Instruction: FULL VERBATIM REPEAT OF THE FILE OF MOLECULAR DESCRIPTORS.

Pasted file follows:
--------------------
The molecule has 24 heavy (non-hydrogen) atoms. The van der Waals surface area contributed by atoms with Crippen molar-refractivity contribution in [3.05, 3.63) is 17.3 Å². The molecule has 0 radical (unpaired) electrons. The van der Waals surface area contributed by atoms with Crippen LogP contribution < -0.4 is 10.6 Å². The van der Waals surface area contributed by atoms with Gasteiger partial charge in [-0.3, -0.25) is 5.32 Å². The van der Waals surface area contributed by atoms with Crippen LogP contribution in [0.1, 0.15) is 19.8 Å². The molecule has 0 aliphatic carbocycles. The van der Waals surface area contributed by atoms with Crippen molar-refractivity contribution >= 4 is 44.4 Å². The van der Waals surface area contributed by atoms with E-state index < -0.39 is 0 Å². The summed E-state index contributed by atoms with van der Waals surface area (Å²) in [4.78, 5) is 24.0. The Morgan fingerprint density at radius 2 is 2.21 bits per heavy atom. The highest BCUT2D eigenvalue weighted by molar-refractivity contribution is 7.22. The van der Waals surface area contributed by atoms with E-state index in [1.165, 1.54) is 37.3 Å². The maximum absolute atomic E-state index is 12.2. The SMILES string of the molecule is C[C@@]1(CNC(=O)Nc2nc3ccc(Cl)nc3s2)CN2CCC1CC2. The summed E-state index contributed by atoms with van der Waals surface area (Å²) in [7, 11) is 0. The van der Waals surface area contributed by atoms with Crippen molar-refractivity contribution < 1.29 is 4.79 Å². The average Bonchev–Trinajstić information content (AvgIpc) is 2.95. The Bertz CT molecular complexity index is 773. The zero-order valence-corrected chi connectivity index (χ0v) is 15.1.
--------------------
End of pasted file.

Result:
The molecule has 24 heavy (non-hydrogen) atoms. The van der Waals surface area contributed by atoms with Crippen molar-refractivity contribution in [3.05, 3.63) is 17.3 Å². The molecule has 0 radical (unpaired) electrons. The van der Waals surface area contributed by atoms with Crippen LogP contribution < -0.4 is 10.6 Å². The van der Waals surface area contributed by atoms with Gasteiger partial charge in [-0.3, -0.25) is 5.32 Å². The van der Waals surface area contributed by atoms with Crippen LogP contribution in [0.1, 0.15) is 19.8 Å². The molecule has 0 aliphatic carbocycles. The van der Waals surface area contributed by atoms with Crippen molar-refractivity contribution >= 4 is 44.4 Å². The van der Waals surface area contributed by atoms with E-state index < -0.39 is 0 Å². The summed E-state index contributed by atoms with van der Waals surface area (Å²) in [4.78, 5) is 24.0. The Morgan fingerprint density at radius 2 is 2.21 bits per heavy atom. The highest BCUT2D eigenvalue weighted by molar-refractivity contribution is 7.22. The van der Waals surface area contributed by atoms with E-state index in [1.165, 1.54) is 37.3 Å². The maximum absolute atomic E-state index is 12.2. The SMILES string of the molecule is C[C@@]1(CNC(=O)Nc2nc3ccc(Cl)nc3s2)CN2CCC1CC2. The summed E-state index contributed by atoms with van der Waals surface area (Å²) in [7, 11) is 0. The van der Waals surface area contributed by atoms with Crippen molar-refractivity contribution < 1.29 is 4.79 Å². The average Bonchev–Trinajstić information content (AvgIpc) is 2.95. The Bertz CT molecular complexity index is 773. The zero-order valence-corrected chi connectivity index (χ0v) is 15.1.